Monday, August 24, 2009, 06:23 PM - ServicingHere is a partial repair guide for Jupiter 9 lenses. Unfortunately I was not able to fully dismantle it, as several screws broke when trying to use them.
This lens optical schema is made of 7 elements in 3 groups. The diaphragm is located between the two triplets.
The front element can be accessed by unscrewing the front ring using a spanner:
The rear group can be unscrewed in a similar way, but it can not be directly removed from the lens barrel. However, if you set the lens to it minimum focus distance, you will be able to move the rear group inside the barrel. If you are very careful, that might be enough to allow you to clean it or the aperture blades.
Remove the rear ring by removing the side screw and unscrewing the ring:
You can now remove the focus ring:
That should be enough to allow you to access the focusing helicoid, by setting the lens to its minimal focus distance.
Now, remove the diaphragm ring:
From there, you can access the clicking mechanism of the preset aperture. If your aperture preset ring doesn't click properly, you might need to clean this small cylinder, or re-shape the metal part that sits on top of it.
You can now remove the aperture selection ring:
This allows you to remove the front part of the lens, which includes the front element and the front triplet. The front triplet can be removed by unscrewing this rear ring (using a spanner):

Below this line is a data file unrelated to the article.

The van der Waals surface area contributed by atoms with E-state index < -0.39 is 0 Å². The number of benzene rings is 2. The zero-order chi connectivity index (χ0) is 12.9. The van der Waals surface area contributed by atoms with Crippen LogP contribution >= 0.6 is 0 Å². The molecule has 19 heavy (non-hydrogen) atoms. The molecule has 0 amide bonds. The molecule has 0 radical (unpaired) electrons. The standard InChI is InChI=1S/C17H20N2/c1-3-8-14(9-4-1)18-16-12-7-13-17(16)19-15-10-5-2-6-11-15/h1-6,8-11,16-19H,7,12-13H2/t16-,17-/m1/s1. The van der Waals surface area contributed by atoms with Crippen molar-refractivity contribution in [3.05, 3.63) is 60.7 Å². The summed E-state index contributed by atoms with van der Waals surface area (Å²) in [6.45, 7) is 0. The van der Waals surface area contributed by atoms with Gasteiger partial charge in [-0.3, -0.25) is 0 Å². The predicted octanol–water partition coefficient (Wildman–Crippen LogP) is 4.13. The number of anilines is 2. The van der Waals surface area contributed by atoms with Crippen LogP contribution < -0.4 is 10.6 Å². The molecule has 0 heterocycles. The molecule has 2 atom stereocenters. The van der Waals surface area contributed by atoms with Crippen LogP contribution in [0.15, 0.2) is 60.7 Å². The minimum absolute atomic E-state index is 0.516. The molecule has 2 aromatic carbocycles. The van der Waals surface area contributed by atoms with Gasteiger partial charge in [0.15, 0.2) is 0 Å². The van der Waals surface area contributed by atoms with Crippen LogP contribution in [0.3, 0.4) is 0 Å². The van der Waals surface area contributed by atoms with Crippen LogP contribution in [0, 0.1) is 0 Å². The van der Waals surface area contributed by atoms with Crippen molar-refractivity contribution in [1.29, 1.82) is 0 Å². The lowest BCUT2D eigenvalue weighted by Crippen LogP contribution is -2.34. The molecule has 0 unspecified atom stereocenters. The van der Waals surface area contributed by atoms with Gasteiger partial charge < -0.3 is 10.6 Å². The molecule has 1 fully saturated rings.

Wednesday, July 29, 2009, 12:05 PM - ServicingThis is an 50/1.8 M42 planar lens, designed by Carl Zeiss (Oberkochen, not Jena) and built by Rollei in Singapore.
This one is branded as Ifbagon, but it is also available under the "Rollei - Design by Carl Zeiss" and "Voigtländer Color-Ultron" labels.
As its aperture is only designed to work in automatic stop down mode, it needs to be converted into manual mode to be usable on non-m42 cameras with an adapter.
First, set your lens to infinity and remove the four rear screws...
...and remove the mount.
Remove the outer black ring, and you can now remove those three screws:
One of those screw is longer than the other ones, as it acts as a stopper for the focusing mechanism. It is the one which goes on the bottom.
Here you can see the aperture transmission mechanism, which you should now remove.
The small cam is slightly asymmetric, so you can only put it back in one way.
Remove yet another ring in order to see the aperture mechanism.
Beware not to loose the small bearing and the spring which should be pressed on it.
The vertical cam of the diaphragm goes within the "fork" on the part we just removed. You can only put it back if the lens is focused at infinity.
You can now lock the aperture into manual position. I used a piece of insulator from an electric wire.
You should now be able to put everything back. If for any reason you goofed up by unscrewing the focusing helicoid, you can easily adjust infinity from the front of the lens.
Unscrew the front black ring, and you can access the three screws that will allow you to properly restore infinity setting.
Saturday, March 14, 2009, 08:24 PM - ServicingThere are some interesting lenses available from under the Vivitar and Soligor brands using the T4 mount. Adapters are available for several mounts, including m42, which can then be used on various modern cameras.
However, there is a small issue: if your m42 adapter is not pushing the rear diaphragm pin, you will have to use the M/A switch on the side of the adapter. This would not be an issue if it could be locked either into Manual or Auto position, but the switch on the T4 to m42 adapter is spring loaded, so you have to hold it in order to close the diaphragm.